What’s been missing so far are incentives that would push providers to using telehealth more. Private insurers, Medicaid and Medicare pay for some telehealth practices, mainly for interactive consulations. But the American Recovery and Reinvestment Act does not include telehealth in the meaningful-use incentives for adoption of health IT, which are aimed mainly at hospital and physician adoption of electronic health records.

Neither are health regulations as now written all that amenable to physicians using telehealth. Although providers can use telehealth over wide areas and across state lines, the requirements to enable them to do that can be onerous. To work across state lines using telehealth, providers have to be licensed in each state that they use the technology and they may have to meet specific, individual state regulations.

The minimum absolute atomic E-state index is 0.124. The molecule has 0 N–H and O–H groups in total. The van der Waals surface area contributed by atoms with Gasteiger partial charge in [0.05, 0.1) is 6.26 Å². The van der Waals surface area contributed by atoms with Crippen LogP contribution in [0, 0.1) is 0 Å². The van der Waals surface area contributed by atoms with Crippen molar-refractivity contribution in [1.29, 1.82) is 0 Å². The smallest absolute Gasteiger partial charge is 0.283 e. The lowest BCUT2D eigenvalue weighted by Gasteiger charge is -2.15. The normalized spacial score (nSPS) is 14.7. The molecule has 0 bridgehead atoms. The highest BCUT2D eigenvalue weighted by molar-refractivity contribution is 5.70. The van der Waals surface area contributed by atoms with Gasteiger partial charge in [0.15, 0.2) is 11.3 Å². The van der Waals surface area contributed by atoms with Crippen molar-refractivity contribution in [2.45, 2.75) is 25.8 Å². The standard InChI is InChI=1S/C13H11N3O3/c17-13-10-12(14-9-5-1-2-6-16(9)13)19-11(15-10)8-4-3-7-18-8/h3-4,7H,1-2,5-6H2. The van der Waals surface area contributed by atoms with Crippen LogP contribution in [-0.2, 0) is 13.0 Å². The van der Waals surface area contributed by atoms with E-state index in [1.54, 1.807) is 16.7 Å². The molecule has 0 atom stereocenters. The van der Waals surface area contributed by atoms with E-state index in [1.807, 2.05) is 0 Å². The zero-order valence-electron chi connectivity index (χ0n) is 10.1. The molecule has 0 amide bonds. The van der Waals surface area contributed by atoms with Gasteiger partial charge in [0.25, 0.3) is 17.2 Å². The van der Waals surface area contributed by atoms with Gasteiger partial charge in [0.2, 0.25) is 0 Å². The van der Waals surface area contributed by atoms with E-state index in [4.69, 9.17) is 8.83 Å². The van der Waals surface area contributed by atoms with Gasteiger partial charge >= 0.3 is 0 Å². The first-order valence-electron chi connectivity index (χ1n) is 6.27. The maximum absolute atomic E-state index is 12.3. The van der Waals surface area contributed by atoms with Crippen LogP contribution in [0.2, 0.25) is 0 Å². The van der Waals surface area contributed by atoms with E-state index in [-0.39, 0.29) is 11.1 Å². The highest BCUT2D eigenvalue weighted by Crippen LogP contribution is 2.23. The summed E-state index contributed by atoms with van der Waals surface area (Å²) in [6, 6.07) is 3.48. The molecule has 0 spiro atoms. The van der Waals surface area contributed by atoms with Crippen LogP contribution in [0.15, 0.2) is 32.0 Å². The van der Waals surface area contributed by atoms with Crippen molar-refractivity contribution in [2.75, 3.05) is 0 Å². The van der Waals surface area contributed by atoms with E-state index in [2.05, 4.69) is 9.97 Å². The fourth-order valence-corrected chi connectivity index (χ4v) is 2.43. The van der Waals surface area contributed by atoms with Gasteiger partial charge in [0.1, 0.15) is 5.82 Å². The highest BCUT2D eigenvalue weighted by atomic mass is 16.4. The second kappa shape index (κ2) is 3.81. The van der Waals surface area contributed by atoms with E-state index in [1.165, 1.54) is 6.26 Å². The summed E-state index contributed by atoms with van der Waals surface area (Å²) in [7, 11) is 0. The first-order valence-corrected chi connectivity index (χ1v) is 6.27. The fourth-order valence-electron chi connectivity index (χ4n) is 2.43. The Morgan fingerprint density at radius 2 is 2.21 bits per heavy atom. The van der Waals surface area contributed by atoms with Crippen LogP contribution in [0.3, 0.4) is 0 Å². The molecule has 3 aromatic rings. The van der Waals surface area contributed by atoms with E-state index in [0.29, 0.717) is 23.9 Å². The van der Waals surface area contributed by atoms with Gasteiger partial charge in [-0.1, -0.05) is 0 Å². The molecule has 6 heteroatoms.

HHS is at least trying to meet some of these objections. Medicare, for example, will now allow telemedicine to be delivered by a provider who is credentialed with a distant hospital as long as there are telemedicine agreements in place between hospitals. Previously, hospitals had to credential each physician to use telemedicine.

Once better regulations and incentives are in place, the situation is primed to meet the kind of future for the market predicted by InMedica.

About 200 telemedicine networks in the United States already connect hospitals with nearly 2,000 outlying clinics and community health centers in rural and exurban areas, according to a recent paper from UnitedHealth’s Center for Health Reform and Modernization. However, these links are now mostly used for education or to perform administrative functions, it said, and fewer than 10 percent of rural hospitals are engaged in remote monitoring of patients.